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Comte de Paris, History of the Civil War in America. Vol. 3. (ed. Henry Coppee , LL.D.) 6 0 Browse Search
Southern Historical Society Papers, Volume 6. (ed. Reverend J. William Jones) 6 0 Browse Search
Southern Historical Society Papers, Volume 3. (ed. Reverend J. William Jones) 6 0 Browse Search
James Russell Lowell, Among my books 6 0 Browse Search
The Daily Dispatch: January 31, 1861., [Electronic resource] 6 0 Browse Search
Southern Historical Society Papers, Volume 29. (ed. Reverend J. William Jones) 6 0 Browse Search
Benson J. Lossing, Pictorial Field Book of the Civil War. Volume 2. 6 0 Browse Search
Southern Historical Society Papers, Volume 26. (ed. Reverend J. William Jones) 6 0 Browse Search
Southern Historical Society Papers, Volume 14. (ed. Reverend J. William Jones) 6 0 Browse Search
Southern Historical Society Papers, Volume 27. (ed. Reverend J. William Jones) 6 0 Browse Search
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James Barnes, author of David G. Farragut, Naval Actions of 1812, Yank ee Ships and Yankee Sailors, Commodore Bainbridge , The Blockaders, and other naval and historical works, The Photographic History of The Civil War: in ten volumes, Thousands of Scenes Photographed 1861-65, with Text by many Special Authorities, Volume 6: The Navy. (ed. Francis Trevelyan Miller), The Confederate cruisers and the Alabama : the Confederate destroyers of commerce (search)
Mr. Slidell arranged with M. Arman, who was a member of the Corps-Legislatif and proprietor of a large shipyard at Bordeaux, for the construction of ironclad ships of war. Mr. Slidell had already received assurances from persons in the confidence of Napoleon III that the building of the ships in the French yards would not be interfered with, and that getting them to sea would be connived at by the Government. Owing to the indubitable proof laid before the Emperor by the Federal diplomats at Paris, he was compelled to revoke the guarantee that had been given to Slidell and Bulloch. A plan was arranged, however, by which M. Arman should sell the vessels to various European powers; and he disposed of the ironclad ram Sphinx to the Danish Government, then at war with Prussia. Delivery of the ship at Copenhagen was not made, however, till after the war had ceased, and no trouble was experienced by the Confederates in arranging for the purchase of the vessel. On January 24, 1865, she re
d States army at the coronation of King Edward VII of England. General Wesley Merritt earned six successive promotions for gallantry as a cavalry leader—at Gettysburg, Yellow Tavern, Hawe's Shop, Five Forks, and other engagements—and was one of the three Union leaders to arrange for the surrender at Appomattox. He participated in several Indian campaigns, commanded the American troops in the Philippines, and was summoned from there to the aid of the American Peace Commission, in session in Paris. yards—sufficient for antiquated weapons carrying a nearly three-quarter-inch ball and three buckshot. It may be here remarked that early in 1862 practically all the obsolete muskets were replaced with Springfield or Enfield rifles, the former of American, the latter of English make, and the best of their day. They were shorter and lighter than the discarded arms, well balanced, and of greater efficiency, carrying an elongated ball of the minie pattern, caliber .58, with a range of a tho<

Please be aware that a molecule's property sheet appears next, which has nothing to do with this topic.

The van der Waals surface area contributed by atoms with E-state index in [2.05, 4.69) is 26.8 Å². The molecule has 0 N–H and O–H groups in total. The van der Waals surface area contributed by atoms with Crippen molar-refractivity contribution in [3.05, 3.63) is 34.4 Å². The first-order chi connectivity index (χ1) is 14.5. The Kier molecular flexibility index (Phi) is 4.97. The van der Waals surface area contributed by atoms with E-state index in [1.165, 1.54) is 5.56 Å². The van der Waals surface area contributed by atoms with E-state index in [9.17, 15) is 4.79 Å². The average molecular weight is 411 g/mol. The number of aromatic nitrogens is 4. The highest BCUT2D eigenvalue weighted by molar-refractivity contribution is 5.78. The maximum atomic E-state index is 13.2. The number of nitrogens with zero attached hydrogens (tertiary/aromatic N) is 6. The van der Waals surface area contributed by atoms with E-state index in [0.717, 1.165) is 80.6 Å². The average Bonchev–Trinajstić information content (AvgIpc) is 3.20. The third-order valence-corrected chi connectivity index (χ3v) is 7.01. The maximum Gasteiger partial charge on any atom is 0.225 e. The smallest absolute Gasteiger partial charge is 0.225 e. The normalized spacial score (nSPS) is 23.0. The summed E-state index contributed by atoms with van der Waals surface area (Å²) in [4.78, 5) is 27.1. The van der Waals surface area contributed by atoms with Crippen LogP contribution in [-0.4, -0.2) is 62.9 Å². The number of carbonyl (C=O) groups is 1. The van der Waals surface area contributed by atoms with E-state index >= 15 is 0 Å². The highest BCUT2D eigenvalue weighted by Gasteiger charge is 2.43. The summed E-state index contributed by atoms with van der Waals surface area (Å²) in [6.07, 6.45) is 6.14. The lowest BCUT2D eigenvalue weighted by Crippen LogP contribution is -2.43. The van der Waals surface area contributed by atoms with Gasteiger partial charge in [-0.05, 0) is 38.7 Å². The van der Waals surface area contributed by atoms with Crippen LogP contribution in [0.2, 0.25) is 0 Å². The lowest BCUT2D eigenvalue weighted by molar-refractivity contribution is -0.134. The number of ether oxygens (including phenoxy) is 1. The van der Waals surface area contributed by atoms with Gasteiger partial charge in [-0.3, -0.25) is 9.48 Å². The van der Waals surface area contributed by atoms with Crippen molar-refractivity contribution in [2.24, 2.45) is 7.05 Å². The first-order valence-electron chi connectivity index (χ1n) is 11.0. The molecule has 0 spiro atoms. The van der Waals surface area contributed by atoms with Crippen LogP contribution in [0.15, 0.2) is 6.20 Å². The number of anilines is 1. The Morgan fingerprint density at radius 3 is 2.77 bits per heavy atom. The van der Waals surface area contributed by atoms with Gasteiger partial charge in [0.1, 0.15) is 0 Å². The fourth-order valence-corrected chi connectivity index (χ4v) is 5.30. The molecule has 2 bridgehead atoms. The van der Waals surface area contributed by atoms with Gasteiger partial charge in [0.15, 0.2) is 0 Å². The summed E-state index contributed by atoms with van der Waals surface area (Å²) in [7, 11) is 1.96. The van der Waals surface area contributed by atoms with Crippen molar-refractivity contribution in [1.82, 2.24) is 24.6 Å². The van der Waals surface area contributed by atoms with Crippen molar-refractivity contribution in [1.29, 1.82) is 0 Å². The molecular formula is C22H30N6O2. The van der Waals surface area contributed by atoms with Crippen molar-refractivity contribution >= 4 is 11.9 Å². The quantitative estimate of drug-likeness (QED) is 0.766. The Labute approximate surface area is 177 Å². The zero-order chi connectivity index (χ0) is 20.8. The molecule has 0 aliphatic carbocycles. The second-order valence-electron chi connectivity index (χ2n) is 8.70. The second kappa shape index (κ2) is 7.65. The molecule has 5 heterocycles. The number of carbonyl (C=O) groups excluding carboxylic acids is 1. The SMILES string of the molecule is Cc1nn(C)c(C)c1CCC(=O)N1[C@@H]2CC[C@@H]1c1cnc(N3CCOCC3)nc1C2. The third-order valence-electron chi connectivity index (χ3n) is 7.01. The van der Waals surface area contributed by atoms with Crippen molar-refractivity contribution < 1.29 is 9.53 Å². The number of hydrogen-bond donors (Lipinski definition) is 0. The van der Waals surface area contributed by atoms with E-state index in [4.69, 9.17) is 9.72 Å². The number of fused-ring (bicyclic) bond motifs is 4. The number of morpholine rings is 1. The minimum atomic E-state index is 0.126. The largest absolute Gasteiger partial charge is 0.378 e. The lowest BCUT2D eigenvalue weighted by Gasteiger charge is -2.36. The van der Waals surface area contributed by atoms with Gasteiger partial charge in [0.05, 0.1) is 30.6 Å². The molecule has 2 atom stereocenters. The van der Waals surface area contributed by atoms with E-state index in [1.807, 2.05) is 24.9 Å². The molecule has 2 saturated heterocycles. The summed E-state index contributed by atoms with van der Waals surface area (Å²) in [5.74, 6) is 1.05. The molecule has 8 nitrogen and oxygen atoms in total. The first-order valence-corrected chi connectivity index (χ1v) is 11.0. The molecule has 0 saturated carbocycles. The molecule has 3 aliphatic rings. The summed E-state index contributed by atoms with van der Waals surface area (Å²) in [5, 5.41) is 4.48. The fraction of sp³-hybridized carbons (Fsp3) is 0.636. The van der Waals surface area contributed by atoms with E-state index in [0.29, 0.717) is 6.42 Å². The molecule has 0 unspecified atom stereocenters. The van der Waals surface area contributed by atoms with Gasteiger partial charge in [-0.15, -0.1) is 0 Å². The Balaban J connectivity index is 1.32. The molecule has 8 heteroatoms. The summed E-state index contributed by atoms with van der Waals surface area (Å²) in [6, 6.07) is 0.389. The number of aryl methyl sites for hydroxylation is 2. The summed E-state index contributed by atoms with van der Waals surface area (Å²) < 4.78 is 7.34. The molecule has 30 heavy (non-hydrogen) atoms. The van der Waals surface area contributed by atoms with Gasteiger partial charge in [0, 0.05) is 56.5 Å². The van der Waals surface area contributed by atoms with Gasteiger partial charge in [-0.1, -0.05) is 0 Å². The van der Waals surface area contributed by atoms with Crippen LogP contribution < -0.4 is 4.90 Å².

Southern Historical Society Papers, Volume 2. (ed. Reverend J. William Jones), Editorial paragraphs. (search)
etary; Philiy J. Wright, Treasurer. We cordially commend the association and its objects, and beg that they will send us their history so soon as it shall have been put into proper shape. Mr. Baird's review of the history of the Count of Paris, near the close of page 221, contains the following language: and the false English, and confused style which very worthily set off the matter of this work. Mr. Baird meant this to apply to the work of the translator, rather than to that of the I received as true, and repeated on page 290 of my book. As soon as I received more accurate information (by the favor of General Early, who was so kind as to send me his very interesting Memoirs), I wrote to the French editor, M. J. Dumaine, at Paris, begging him to omit at once the passage criticising General Early. I explained to him, that by a special study of the campaign between Generals Early and Sheridan, I had been convinced that I had been misled — that only the fearful odds against
Southern Historical Society Papers, Volume 3. (ed. Reverend J. William Jones), Comments on the First volume of Count of Paris' civil War in America. (search)
Comments on the First volume of Count of Paris' civil War in America. By General J. A. Early. [The following paper needs no editorial introduction, as everything from the pen of this able military critic attracts attention, is read with interest, and is noted as of high historic value. We trust that it will be followed by papers from the same able pen on the succeeding volumes of the Count of Paris' history.] History of the civil War in America. By the Comte de Paris. Translated, witParis' history.] History of the civil War in America. By the Comte de Paris. Translated, with the approval of the author, by Louis F. Tasistro. Edited by Henry Coppee, Ll. D. Volume I. Philadelphia: Joseph H. Coates & Co. 1875. In reviewing the history of the regular army of the United States, the author, on page 24, volume I, makes the following statement: The cavalry, which was disbanded after the war of 1812, only dates, with the first regiment of dragoons, from the year 1832. The second was created in 1836, the third in 1846, as also the mounted riflemen, which being form
Southern Historical Society Papers, Volume 3. (ed. Reverend J. William Jones), Sketch of the late General S. Cooper. (search)